Revel Reveals All to Stereophile Scribes

Three-dimensional modeling, 4-pi anechoic chambers, and laser inteferometry were but a few of the industrial marvels revealed in early March to a group of Stereophile and Stereophile Guide to Home Theater scribes. The group convened Tuesday, March 7, at Revel headquarters in the massive Harman International complex in Northridge, California, for an inside view of the company's research, development, and manufacturing operations, organized and led by Madrigal president Mark Glazier. Madrigal is Harman's Middletown, Connecticut-based high-end operation, with the Proceed, Mark Levinson, and Revel lines under its jurisdiction.

Whether Revel has fulfilled Dr. Sydney Harman's mandate "to build the world's best loudspeakers" is open to debate, but there is no doubt that the startup has leveraged Harman's tremendous resources to great advantage. The company's loudspeakers have been very well received by reviewers and music lovers alike. At Revel, every aspect of speaker design is examined in the most minute and meticulous manner. Led by former Snell Acoustics designer Kevin Voecks, who is in charge of product R&D for Revel, and Revel's head of engineering Domenic Buonincontri, the Revel team records and quantifies everything that contributes to a speaker's performance—from panel resonances and complex cone motions to driver-enclosure interaction and crossover topology.

All the company's completed designs—from the $2000/pair Performa M-20 stand-mounted two-way speakers to the top-of-the-line Ultima Salon—are also evaluated in blind listening tests by Harman employees who are first tested for normal hearing and then trained to recognize typical response anomalies. Sean Olive, Harman's manager of subjective evaluation—the only such position in the industry, as far as he knows—uses programs developed in conjunction with audio pioneer and Harman VP Dr. Floyd Toole to teach his students how to recognize both broadband ("low Q") and narrowband ("high Q") peaks and dips in the playback frequency spectrum. In effect, Olive turns naïve listeners into trained listeners to ensure that he has experts on hand whenever needed for comparative rating of products not only from Revel, but from Harman's JBL and Infinity lines, as well as products from other companies.

With the exception of its Ultima-series tweeters, which are sourced from one of Denmark's most prestigious driver manufacturers, all Revel drivers are developed and manufactured in-house to some of the most stringent specifications in the industry. Woofer and midrange drivers feature high-compliance surrounds and spiders and parabolic aluminum, magnesium, or titanium cones for what the Revel team calls "pistonic," or uniform, ultra-low distortion motion throughout their frequency ranges. Even very-high-quality drivers of a type popular among high-end loudspeakers suffer from breakup modes, as we could see on a computer simulation developed by laser inteferometry measurements of cone motion. Stereophile editor and speaker-measurement guru John Atkinson was clearly covetous of some of Revel's research tools, which include several large anechoic chambers equipped with automated turntables and sweep generators for plotting speakers' on- and off-axis responses in the horizontal and vertical planes. Much of what Atkinson does by hand for a typical Stereophile loudspeaker review can be done automatically at Revel.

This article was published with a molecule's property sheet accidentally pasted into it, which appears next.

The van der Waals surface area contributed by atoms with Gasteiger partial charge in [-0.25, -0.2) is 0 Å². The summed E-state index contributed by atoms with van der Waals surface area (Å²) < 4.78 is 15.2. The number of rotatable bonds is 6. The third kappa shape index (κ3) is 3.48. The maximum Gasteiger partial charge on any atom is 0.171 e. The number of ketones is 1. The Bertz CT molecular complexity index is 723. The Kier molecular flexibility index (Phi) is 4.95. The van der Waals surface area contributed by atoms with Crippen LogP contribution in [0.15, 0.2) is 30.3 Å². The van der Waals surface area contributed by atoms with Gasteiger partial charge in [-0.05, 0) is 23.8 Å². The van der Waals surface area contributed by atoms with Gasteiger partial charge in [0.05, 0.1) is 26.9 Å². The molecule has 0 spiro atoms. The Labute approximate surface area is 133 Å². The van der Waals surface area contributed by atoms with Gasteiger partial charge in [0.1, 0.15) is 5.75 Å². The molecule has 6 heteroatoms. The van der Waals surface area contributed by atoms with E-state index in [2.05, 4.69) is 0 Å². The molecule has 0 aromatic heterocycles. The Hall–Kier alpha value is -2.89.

Even more impressive was a $500,000 computer-driven 3D modeler (in effect, a three-dimesional computer printer) that can turn a CAD drawing into a real prototype by laying down 1-mil thicknesses of plastic one layer at a time. We were shown woofer baskets, remote controls, and loudspeaker ports—all of which came out of the machine, whose potential appears to be limited only by the imagination of the person programming it.

Buonincontri told the assembled skeptics that his midrange drivers must have a frequency response within 1dB of the reference to pass quality control. Tweeter-midrange crossover networks are hand-trimmed by skilled technicians, who record every frequency response of every Revel driver against the engineering-standard devices that are kept under lock and key. The standards are measured daily to make sure production models do not deviate due to changes in temperature or humidity. The 1dB window makes the process of matching crossover to drivers time-consuming even for an experienced technician, sometimes taking 30 minutes or more per tweeter-midrange subassembly.

Revel doesn't supply dealers with generic replacement parts, due to the strict performance requirements. The company keeps both electronic and paper records of the parts used in every product, which customer-service people can refer to for supplying parts to customers. A blown tweeter, for example, can be shipped from Northridge only after techs have researched the original. The program ensures that no Revel product will suffer diminished performance because of a repair.

Dozens of skilled cabinetmakers, painters, finishers, and assemblers make sure that every item they complete not only gleams, but sounds perfect. Multiple coats of the hard automotive finishes used on Ultima-series speakers are baked and hand-sanded between every application in extremely clean surroundings. Revel craftsmen can produce six to eight pairs of the upper-tier models per day, Glazier told us. That seems a lot, given the labor-intensive nature of speaker building. Even so, the pace on the production line looked more relaxed than manic. We got the impression that everyone at Revel—from the marketing executives and engineering staff to the production workers—takes enormous pride in the company's products.

Next Week: Kevin Voecks discusses measurements and subjective evaluations, and we listen to some Revel speakers.

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